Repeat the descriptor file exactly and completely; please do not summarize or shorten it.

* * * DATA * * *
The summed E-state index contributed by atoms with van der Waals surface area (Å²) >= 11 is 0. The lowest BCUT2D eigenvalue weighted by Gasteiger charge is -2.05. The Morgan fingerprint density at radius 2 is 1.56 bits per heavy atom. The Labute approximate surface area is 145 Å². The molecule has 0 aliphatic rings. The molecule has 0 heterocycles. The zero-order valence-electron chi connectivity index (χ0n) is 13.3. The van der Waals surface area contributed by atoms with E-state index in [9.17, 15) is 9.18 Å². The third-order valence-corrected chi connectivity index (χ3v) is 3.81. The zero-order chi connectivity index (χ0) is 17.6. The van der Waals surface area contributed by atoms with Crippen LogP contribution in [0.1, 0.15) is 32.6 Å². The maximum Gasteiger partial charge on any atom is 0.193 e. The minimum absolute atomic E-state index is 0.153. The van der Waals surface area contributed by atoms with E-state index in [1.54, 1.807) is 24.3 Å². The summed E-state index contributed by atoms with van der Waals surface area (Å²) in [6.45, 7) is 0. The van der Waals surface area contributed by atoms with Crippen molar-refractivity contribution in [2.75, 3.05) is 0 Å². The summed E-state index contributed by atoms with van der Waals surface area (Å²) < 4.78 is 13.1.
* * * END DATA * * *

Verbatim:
The summed E-state index contributed by atoms with van der Waals surface area (Å²) >= 11 is 0. The lowest BCUT2D eigenvalue weighted by Gasteiger charge is -2.05. The Morgan fingerprint density at radius 2 is 1.56 bits per heavy atom. The Labute approximate surface area is 145 Å². The molecule has 0 aliphatic rings. The molecule has 0 heterocycles. The zero-order valence-electron chi connectivity index (χ0n) is 13.3. The van der Waals surface area contributed by atoms with E-state index in [9.17, 15) is 9.18 Å². The third-order valence-corrected chi connectivity index (χ3v) is 3.81. The zero-order chi connectivity index (χ0) is 17.6. The van der Waals surface area contributed by atoms with Crippen LogP contribution in [0.1, 0.15) is 32.6 Å². The maximum Gasteiger partial charge on any atom is 0.193 e. The minimum absolute atomic E-state index is 0.153. The van der Waals surface area contributed by atoms with E-state index in [1.54, 1.807) is 24.3 Å². The summed E-state index contributed by atoms with van der Waals surface area (Å²) in [6.45, 7) is 0. The van der Waals surface area contributed by atoms with Crippen molar-refractivity contribution in [2.75, 3.05) is 0 Å². The summed E-state index contributed by atoms with van der Waals surface area (Å²) < 4.78 is 13.1.